Belfast Telegraph

What Maggie Thatcher haters really say ... about themselves

Gail Walker

The emotional nationwide outburst occasioned by the sad death of former PM Margaret Thatcher – how odd that sentiment seems – is a mirror-image of the outpouring on Princess Diana's demise.

Both responses inappropriate, misguided and embarrassing, but both also character-changing, if a nation truly does have character. After Diana, gone was the stiff-upper-lipped, moderate, private, stoic image of the British people.

After Margaret, gone decency, respect, balance, restraint.

That's been coming for a while, though, post-Iraq, post-Leveson, post-Savile. But the free-for-all intoxication of pure hatred was unexpected. Even those who profited from the Thatcher years through free university education and having a house passed on to them, by daddy and mummy when they died, joined the frenzy without irony or reflection.

Of course, the Left will have their field day. They always do. They were quick to point out at the time the number of Jews in Thatcher's governments, so joining up the twin Stalinist hates of the British Left. Though some have resurrected Clement Attlee as a compare-and-contrast with Thatcher, the Left managed to engineer his downfall, much as they did to Wilson, Callaghan, Blair and Brown. The violent disappointment of lefties is always with us.

Everyone has their opinions on the late Margaret Thatcher and seem compelled to express them at every opportunity.

But the chattering classes in Northern Ireland avoid referencing her hunger strike record like the plague.

Oh yes, there is much teeth-grinding about the Miners' Strike, the destruction of communities, the murder of the NHS, unemployment figures, the rape and pillage of the honest, decent trades unions that left the dead unburied and the lights out through the 1970s, much nostalgic yearning for rented housing, year-long waiting lists for telephones and 25% inflation ...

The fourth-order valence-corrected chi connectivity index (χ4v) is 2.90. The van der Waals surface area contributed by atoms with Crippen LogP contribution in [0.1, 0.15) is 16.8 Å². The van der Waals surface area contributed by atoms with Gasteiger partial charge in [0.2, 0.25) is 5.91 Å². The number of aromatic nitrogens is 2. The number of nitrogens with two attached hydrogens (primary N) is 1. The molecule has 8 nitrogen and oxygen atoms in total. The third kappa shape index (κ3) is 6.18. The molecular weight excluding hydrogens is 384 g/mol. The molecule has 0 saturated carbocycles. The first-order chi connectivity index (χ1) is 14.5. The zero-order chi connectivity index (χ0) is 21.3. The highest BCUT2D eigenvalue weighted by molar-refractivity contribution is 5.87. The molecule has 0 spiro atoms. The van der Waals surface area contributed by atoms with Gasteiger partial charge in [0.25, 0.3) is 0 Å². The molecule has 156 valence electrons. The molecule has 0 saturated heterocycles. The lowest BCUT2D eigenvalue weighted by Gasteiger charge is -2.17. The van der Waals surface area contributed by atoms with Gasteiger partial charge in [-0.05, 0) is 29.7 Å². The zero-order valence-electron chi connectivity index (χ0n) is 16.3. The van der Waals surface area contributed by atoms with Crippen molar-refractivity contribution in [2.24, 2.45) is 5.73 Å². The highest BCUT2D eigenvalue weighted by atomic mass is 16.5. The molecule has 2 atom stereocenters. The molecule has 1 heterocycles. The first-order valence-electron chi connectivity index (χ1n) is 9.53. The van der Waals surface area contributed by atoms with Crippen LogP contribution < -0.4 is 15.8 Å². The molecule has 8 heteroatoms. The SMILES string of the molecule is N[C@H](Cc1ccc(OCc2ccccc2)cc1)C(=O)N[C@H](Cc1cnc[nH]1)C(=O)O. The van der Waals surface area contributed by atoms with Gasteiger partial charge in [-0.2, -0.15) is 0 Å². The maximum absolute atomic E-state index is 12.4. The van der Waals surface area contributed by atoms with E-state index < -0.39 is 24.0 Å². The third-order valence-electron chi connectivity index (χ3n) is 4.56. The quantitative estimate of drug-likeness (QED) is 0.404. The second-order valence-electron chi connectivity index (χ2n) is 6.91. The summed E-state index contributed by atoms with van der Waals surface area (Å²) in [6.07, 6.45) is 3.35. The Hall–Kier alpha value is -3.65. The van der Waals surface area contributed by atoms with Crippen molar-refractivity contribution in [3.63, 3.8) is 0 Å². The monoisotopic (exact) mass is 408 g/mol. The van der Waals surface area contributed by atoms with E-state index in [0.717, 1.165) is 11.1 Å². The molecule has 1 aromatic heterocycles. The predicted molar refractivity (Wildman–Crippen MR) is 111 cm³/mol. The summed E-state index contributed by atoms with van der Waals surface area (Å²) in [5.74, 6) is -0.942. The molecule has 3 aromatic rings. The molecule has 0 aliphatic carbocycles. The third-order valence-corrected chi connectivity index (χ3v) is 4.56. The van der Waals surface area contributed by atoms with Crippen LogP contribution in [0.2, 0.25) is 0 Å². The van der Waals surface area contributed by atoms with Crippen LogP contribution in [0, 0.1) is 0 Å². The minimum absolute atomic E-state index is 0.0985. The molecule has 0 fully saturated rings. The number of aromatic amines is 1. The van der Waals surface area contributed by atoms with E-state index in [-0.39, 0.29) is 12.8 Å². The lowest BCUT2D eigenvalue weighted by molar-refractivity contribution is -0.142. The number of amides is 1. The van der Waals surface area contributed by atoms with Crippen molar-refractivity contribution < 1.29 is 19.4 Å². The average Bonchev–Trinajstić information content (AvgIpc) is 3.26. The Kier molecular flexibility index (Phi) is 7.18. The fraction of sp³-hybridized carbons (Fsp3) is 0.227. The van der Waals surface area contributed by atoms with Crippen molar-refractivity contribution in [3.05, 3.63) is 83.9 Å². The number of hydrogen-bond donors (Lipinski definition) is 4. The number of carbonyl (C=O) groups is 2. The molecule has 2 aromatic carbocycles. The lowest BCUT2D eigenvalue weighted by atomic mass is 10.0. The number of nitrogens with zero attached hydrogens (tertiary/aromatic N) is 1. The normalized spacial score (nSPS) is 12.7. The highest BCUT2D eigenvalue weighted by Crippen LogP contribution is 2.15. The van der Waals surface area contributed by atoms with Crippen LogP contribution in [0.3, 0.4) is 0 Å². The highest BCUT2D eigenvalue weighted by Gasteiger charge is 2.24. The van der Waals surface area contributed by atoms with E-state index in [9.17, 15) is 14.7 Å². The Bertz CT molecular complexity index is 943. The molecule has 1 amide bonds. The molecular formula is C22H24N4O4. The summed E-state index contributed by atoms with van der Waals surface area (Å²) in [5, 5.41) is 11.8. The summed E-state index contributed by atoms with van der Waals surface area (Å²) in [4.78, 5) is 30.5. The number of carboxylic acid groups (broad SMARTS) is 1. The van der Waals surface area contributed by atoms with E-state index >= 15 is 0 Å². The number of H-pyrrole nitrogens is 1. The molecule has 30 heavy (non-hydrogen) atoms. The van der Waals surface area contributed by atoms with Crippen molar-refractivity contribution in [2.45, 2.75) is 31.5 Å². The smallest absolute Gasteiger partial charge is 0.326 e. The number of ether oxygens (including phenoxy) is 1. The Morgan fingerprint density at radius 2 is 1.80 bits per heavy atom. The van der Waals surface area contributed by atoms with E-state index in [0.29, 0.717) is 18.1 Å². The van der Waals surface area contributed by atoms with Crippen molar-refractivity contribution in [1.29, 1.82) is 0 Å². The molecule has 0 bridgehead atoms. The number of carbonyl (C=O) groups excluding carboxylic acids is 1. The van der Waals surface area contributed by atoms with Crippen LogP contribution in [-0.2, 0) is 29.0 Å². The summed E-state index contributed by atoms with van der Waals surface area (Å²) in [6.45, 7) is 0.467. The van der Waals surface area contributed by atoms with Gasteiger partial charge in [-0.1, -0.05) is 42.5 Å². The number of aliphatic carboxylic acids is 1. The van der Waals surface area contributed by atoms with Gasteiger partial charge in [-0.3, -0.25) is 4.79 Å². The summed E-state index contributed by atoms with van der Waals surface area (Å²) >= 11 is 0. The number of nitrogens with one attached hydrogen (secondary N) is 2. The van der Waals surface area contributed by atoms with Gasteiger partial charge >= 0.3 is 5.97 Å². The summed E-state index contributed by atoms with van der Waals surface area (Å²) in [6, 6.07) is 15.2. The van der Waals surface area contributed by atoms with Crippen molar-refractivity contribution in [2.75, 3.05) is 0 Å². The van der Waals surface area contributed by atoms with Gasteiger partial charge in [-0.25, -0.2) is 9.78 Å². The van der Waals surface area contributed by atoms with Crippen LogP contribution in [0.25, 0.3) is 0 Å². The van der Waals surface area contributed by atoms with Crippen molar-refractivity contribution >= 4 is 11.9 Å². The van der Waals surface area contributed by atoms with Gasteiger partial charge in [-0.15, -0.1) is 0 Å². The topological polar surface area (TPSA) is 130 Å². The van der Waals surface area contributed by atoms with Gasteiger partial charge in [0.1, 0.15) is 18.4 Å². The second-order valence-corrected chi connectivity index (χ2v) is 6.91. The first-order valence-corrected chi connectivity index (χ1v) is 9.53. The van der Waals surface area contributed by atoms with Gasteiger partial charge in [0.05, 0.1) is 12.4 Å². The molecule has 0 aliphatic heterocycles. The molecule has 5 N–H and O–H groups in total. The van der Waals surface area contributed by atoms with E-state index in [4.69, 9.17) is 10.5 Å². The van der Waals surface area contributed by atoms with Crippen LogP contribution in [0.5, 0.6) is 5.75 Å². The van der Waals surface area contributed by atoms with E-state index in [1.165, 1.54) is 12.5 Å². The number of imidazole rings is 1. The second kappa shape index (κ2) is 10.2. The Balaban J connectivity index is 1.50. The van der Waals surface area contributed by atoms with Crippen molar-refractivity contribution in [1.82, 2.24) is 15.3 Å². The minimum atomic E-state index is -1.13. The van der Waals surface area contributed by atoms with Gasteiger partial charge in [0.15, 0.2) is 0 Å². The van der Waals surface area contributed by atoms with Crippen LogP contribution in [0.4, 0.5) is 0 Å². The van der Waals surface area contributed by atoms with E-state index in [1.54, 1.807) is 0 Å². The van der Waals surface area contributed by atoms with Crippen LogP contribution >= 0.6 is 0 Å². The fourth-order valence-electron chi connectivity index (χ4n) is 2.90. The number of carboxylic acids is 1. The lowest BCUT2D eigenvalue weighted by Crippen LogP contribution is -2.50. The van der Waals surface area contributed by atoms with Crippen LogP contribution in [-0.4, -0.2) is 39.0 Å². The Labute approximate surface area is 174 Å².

... but an impressively stealthy side-stepping of the big issue which rends the liberal elite in Ulster into two very familiar and equally distasteful blocks of mutual loathing.

Republican and nationalist Thatcher-haters focus almost entirely on her mythical act of 'letting the hunger strikers die'. Even when they offer class solidarity with the Honest Decent Miners of Yorkshire, it doesn't include the Honest Decent Miners' Sons who happened to have served in the Army and were being killed here willy-nilly, with no thought for the integrity of the plucky communities they sprang from. Imagine the Hovis ad with a bomb going off under the young lad with the tank top and bicycle.

But those soldiers too were, in a strange mythical way, 'victims' of 'Thatcher' and her Cromwellian genocide in Ireland.

Meanwhile, the middle-class arts 'n' crafty set here generate some of the most childish diatribes against 'Thatcher', all charming gendered insults – the 'bitch', the 'witch', the 'cow', the 'grocer's daughter' – while lauding some Cooksonesque rustic past. But the same people who get moist-eyed over the loss of heavy industry and the closure of uneconomic pits then, shower abuse now on nuclear power, employment-generating conglomerates, on people who leave the lights on (nothing changed there then), fill their kettles over the element and insist on owning cars. Most recently, they oppose fracking because it will ruin their view of the countryside where their holiday cottages are and bring the world to an end by earthquake.

But the chitter-chatter over the blue cheese in subsidised Ulster has no view at all of the bitch's handling of the hunger strikes.

Unlike her image in GB, we now know for a fact that Thatcher was not quite the loathsome murderess of republican lore. We know for a fact the extent to which she was personally prepared to concede terms to the hunger strikers.

Just as we know for a fact the vast extent of the treatying that was going on between Sinn Fein and her governments throughout the vicious 1980s. We also know how she was viewed by Ulster Unionism in that period.

What her haters don't do, of course, is join a trade union, join the Labour Party or vote for it, give up their cosy owner-occupier homes, or seek to place their dreadful priggish overweight kids in under-achieving far-off schools.

The point about 'respecting the dead' is not because of the impact such practice would have on the deceased's memory.

Whether it is a paramilitary killer's funeral, a paedophile's or a drunk driver's, the reason one avoids disrespecting the dead is because of the impact such behaviour would have upon one's own self-respect and how one's character might be regarded by others, privately, quietly.

Just one more subtlety that has bitten the dust over the last week.

May it rest in peace with all the others in this purblind country.

Belfast Telegraph


From Belfast Telegraph